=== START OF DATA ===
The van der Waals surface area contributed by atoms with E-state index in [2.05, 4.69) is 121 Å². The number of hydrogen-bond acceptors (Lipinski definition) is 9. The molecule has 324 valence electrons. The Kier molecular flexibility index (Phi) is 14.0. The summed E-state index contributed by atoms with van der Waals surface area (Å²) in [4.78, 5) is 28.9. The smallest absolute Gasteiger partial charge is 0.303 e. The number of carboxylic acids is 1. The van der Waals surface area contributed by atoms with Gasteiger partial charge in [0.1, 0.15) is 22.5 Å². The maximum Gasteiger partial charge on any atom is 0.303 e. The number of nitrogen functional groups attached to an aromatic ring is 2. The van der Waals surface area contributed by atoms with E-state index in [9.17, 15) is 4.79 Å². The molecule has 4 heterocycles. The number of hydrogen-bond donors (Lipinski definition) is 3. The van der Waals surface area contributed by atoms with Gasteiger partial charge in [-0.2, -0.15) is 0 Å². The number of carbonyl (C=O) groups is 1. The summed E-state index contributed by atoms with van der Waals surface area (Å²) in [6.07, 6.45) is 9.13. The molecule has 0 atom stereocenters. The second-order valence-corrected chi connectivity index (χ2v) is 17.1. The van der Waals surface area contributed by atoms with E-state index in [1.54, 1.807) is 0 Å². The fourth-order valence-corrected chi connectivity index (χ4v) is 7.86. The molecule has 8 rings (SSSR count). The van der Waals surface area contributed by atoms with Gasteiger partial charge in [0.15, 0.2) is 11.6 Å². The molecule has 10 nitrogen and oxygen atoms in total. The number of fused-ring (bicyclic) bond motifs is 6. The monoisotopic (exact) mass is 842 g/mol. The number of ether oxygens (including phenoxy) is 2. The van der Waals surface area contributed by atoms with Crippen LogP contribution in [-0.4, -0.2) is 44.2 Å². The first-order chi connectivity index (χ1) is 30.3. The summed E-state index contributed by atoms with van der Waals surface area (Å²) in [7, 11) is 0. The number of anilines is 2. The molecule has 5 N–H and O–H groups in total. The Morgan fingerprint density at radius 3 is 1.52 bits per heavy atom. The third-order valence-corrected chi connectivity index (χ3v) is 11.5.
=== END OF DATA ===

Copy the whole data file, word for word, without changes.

The van der Waals surface area contributed by atoms with E-state index in [2.05, 4.69) is 121 Å². The number of hydrogen-bond acceptors (Lipinski definition) is 9. The molecule has 324 valence electrons. The Kier molecular flexibility index (Phi) is 14.0. The summed E-state index contributed by atoms with van der Waals surface area (Å²) in [4.78, 5) is 28.9. The smallest absolute Gasteiger partial charge is 0.303 e. The number of carboxylic acids is 1. The van der Waals surface area contributed by atoms with Gasteiger partial charge in [0.1, 0.15) is 22.5 Å². The maximum Gasteiger partial charge on any atom is 0.303 e. The number of nitrogen functional groups attached to an aromatic ring is 2. The van der Waals surface area contributed by atoms with E-state index in [9.17, 15) is 4.79 Å². The molecule has 4 heterocycles. The number of hydrogen-bond donors (Lipinski definition) is 3. The van der Waals surface area contributed by atoms with Gasteiger partial charge in [-0.2, -0.15) is 0 Å². The number of carbonyl (C=O) groups is 1. The summed E-state index contributed by atoms with van der Waals surface area (Å²) in [6.07, 6.45) is 9.13. The molecule has 0 atom stereocenters. The second-order valence-corrected chi connectivity index (χ2v) is 17.1. The van der Waals surface area contributed by atoms with E-state index in [1.54, 1.807) is 0 Å². The fourth-order valence-corrected chi connectivity index (χ4v) is 7.86. The molecule has 8 rings (SSSR count). The van der Waals surface area contributed by atoms with Gasteiger partial charge in [0.15, 0.2) is 11.6 Å². The molecule has 10 nitrogen and oxygen atoms in total. The number of fused-ring (bicyclic) bond motifs is 6. The monoisotopic (exact) mass is 842 g/mol. The number of ether oxygens (including phenoxy) is 2. The van der Waals surface area contributed by atoms with Crippen LogP contribution in [-0.4, -0.2) is 44.2 Å². The first-order chi connectivity index (χ1) is 30.3. The summed E-state index contributed by atoms with van der Waals surface area (Å²) in [7, 11) is 0. The number of anilines is 2. The molecule has 5 N–H and O–H groups in total. The Morgan fingerprint density at radius 3 is 1.52 bits per heavy atom. The third-order valence-corrected chi connectivity index (χ3v) is 11.5.